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I Liked It When I Signed It But I Don't
Like It Now: Limitation of Liability Clauses
Joey McCue is a senior shareholder and is the Chair of the firm's
Construction Law Practice Group. His practice primarily focuses on
construction, transportation, premises liability and pesticide litigation.
He also has 10 years of experience in sales and as a business owner.
Logan Wells joined the firm in 2009 and practices in the areas of
insurance coverage and professional liability. She also writes about
insurance coverage issues and trends in the South Carolina Insurance
Law Blog.
Joey McCue and Logan Wells represented Palmetto in
Gladden v. Boykin.
Collins & Lacy, P.C.
1330 Lady Street, Sixth Floor
Columbia, South Carolina 29201
803.381.9933 Phone
803.771.4484 Fax
Joey McCue
Logan Wells
Generally, everyone is happy when the
contract is signed. Goods or services
are sold, and money changes hands.
Everything is good until it is not. That
is when we, as lawyers, get involved.
That is also the point at which people
reread, or worse, read for the first time,
the contracts they signed.
Our society can neither function nor
prosper without the use of contracts.
Accordingly, the freedom of contract
endures as a bedrock legal principal. An
equally important, corresponding legal
principal is that, barring extenuating
circumstances, parties are bound by
the terms of those contracts they freely
enter into. This general principle,
however, is not without exceptions.
This article explores the application of
one of those exceptions, the doctrine of
unconscionability, to limitation of liability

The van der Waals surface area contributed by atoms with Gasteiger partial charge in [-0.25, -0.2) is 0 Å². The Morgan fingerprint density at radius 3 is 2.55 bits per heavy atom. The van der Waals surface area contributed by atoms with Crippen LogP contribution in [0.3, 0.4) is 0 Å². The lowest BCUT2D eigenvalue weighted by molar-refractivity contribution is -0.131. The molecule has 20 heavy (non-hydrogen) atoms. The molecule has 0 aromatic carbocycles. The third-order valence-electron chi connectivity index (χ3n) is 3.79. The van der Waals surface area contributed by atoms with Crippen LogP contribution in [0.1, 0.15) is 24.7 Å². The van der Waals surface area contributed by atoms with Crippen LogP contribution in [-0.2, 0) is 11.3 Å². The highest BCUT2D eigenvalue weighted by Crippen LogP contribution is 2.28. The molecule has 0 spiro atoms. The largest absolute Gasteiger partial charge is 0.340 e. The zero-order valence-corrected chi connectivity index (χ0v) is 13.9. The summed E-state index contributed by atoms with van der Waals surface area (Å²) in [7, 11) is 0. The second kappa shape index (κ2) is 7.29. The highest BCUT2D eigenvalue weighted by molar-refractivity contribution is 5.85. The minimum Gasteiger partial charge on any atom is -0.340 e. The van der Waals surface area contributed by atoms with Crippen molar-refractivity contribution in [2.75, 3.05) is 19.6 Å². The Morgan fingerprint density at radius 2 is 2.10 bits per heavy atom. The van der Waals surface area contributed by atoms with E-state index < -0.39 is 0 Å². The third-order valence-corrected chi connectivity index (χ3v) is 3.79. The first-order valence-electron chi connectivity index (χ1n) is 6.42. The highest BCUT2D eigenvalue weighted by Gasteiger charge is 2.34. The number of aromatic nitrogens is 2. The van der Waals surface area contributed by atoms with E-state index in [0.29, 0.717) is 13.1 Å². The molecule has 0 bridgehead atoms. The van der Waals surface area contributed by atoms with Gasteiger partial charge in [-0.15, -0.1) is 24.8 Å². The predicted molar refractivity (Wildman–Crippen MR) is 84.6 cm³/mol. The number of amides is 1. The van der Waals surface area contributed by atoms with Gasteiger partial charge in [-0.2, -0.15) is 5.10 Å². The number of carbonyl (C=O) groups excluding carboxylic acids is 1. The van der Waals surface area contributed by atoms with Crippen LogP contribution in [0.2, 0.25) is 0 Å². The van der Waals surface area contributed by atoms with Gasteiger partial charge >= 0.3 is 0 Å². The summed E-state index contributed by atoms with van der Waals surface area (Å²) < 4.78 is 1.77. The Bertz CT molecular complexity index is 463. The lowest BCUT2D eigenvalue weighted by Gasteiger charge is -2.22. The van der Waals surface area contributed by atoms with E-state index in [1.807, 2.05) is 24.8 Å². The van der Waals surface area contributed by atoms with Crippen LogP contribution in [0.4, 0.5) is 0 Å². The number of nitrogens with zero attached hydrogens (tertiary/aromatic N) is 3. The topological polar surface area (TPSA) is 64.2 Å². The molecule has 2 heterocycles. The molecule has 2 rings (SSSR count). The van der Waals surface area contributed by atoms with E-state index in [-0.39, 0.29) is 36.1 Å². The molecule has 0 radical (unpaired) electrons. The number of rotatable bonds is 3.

clauses in the context of a contract many
of us will be a party to at least once in our
lifetime, the home inspection contract.
Unconscionability is the "absence of
meaningful choice on the part of one par-
ty, due to one-sided contract provisions,
together with terms that are so oppressive
that no reasonable person would make
them and no fair and honest person would
accept them." Simpson v. MSA of Myrtle
Beach, Inc.
, 644 S.E.2d 663, 668 (S.C.
2007). But see Lucier v. Williams, 841
A.2d 907, 911 (N.J. Super. Ct. App. Div.
2004) ("There is no hard and fast defini-
tion of unconscionability."). "The doctrine
[of unconscionability] is not one to be
applied to disturb the agreed allocation of
risk, even if it should result from superior
bargaining power of one party, but rather
to prevent oppression and surprise."
Coker Int'l, Inc. v. Burlington Indus., Inc.,
747 F. Supp. 1168, 1172 (D.S.C. 1990).
In a recent decision, Gladden v.
, 739 S.E.2d 882 (S.C. 2013), the
South Carolina Supreme Court upheld
the limitation of liability clause in the
Palmetto Home Inspection Services, LLC
("Palmetto") inspection contract. Finding
the provision, which limited Palmetto's
liability to the $475.00 Mrs. Gladden paid
for the home inspection, was not uncon-
scionable, the court stated:
Courts should not refuse to enforce a
contract on grounds of unconscionabil-
ity, even when the substance of the
terms appear grossly unreasonable,
unless the circumstances surrounding
its formation present such an ex-
treme inequality of bargaining power,
together with factors such as lack of
basic reading ability and the drafter's
evident intent to obscure the term, that
the party against whom enforcement is
sought cannot be said to have con-
sented to the contract.
739 S.E.2d 882, 884-85. In Gladden,
the home inspector was self-employed,
operating out of his home, while Mrs.
Gladden was trained as a real estate
agent. It was undisputed that Mrs.
Gladden read the contract prior to signing
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